“So I think you’re going to see an escalation of that transition moving forward,” she said.
McCarthy did not directly respond to the statistics on U.S. carbon emissions. According to the EIA, electricity production reached a 27-year low in April 2015.
Carbon emissions from U.S. power plants are at near 20-year lows, according to the American Petroleum Institute 2016 State of American Energy report.
McCarthy spoke about the United Nations climate change agreement that the Obama administration signed onto late last year in Paris. McCarthy did not provide specifics in her remarks about how the U.S. would comply with its agreement commitments, including the need for Congress to approve funding that was promised to help developing nations address climate change.
For Now, Green Lobby Is Dead Meat in Dietary Debate
Every five years, the Departments of Agriculture and Health and Human Services revise nutritional standards for what is considered a balanced diet. The new edition, released Thursday, contains most of what you would expect — a recommendation to drastically reduce artificial sugar intake and consume more fruits, vegetables and grains. But the guidelines retained one surprising element that was thrust to the forefront of the debate last year: Red meat. It all ties back to a controversial proposal that was weighed by a panel of nutritional experts who appear to be covertly working to do the environmental lobby’s bidding. The Hill explains:
"The recommendations for what Americans should and shouldn’t be eating … created unprecedented controversy in 2015 when the federally appointed panel of nutritionists that helps draft them considered environmental concerns in recommending that people should eat less meat. The USDA and HHS relented to industry outrage and promised the environment would not be considered, but congressional leaders wanted to be sure, adding language to the year-end $1.1 trillion spending bill requiring the agencies to conduct a ‘comprehensive review’ of the guidelines and the Dietary Guidelines Advisory Committee within 30 days. Groups in the meat industry were relieved to see that lean meats had ultimately been left in the description of a healthy diet.“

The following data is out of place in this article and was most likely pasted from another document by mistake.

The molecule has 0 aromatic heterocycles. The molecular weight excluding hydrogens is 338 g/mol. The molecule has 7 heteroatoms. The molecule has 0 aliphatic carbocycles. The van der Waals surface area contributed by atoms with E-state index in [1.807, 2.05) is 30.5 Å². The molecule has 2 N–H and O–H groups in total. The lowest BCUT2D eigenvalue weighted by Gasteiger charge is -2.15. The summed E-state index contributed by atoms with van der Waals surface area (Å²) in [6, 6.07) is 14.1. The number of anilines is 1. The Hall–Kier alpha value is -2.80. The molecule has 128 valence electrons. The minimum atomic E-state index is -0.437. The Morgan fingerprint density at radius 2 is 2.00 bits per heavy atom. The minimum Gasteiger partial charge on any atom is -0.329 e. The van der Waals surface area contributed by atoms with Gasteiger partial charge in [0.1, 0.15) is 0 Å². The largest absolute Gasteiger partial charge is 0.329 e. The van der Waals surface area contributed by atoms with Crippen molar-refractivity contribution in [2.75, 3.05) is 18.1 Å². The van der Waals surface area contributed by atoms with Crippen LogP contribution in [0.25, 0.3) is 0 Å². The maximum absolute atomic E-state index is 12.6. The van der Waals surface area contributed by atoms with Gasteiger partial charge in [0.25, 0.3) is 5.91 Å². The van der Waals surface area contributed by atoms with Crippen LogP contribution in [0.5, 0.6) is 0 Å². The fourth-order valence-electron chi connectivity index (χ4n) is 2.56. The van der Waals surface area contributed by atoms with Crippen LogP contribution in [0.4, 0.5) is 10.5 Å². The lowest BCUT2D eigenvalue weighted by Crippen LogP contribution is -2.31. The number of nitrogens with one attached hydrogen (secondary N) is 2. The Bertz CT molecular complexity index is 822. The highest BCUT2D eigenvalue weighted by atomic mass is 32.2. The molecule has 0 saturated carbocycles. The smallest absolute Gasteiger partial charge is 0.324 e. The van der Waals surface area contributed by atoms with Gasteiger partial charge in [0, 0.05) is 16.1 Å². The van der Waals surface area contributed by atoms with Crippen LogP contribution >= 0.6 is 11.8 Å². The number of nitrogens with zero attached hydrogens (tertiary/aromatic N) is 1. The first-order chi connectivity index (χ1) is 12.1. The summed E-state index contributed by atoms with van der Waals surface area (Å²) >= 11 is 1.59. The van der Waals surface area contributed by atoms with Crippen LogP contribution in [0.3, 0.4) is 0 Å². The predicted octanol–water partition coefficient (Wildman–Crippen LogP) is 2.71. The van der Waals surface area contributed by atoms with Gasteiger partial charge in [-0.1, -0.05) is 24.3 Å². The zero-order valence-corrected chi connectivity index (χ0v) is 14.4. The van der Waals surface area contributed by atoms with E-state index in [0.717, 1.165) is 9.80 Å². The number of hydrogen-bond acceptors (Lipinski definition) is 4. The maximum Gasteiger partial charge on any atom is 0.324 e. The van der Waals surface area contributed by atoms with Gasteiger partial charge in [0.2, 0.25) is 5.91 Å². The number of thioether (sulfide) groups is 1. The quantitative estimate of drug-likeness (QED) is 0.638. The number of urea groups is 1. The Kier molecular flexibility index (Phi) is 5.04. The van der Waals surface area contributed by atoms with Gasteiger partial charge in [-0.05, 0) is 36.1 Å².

That’s not to say the meat industry was given a free pass. "The guidelines note that there is strong evidence to support that eating less meat, including processed meats, reduces the risk of cardiovascular disease,” The Hill adds. Nevertheless, Americans can keep chomping away at modest proportions of red meat with the government’s blessing. But for how long?
Writing in The Wall Street Journal in November, Julie Kelly and Jeff Stier discerned how the meat-cancer link was conveniently well-timed and may have been a clever ploy ahead of the Paris climate talks. And it’s possible now that those talks are over and considered successful by most environmentalists that USDA and HHS have a little leverage to back off the pedal for a time. But rest assured, the proposals will be back.
After all, the Intergovernmental Panel on Climate Change proposes no less than a 25% reduction in global meat consumption, and maybe up to 75%, arguing that fewer livestock means less methane emissions escaping into the atmosphere — rather ironic considering livestock is nature. The war on meat is a coordinated effort that won’t be easily overcome. On the bright side, the dietary guidelines also put a positive light on caffeine. Which is great news. We’ll need all the coffee we can get to expose behind-the-scenes fraud like this.
For more postings from me, see DISSECTING LEFTISM, TONGUE-TIED, EDUCATION WATCH INTERNATIONAL, POLITICAL CORRECTNESS WATCH, FOOD & HEALTH SKEPTIC and AUSTRALIAN POLITICS. Home Pages are here or here or here. Email me (John Ray) here.
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Posted by JR at 1:27 AM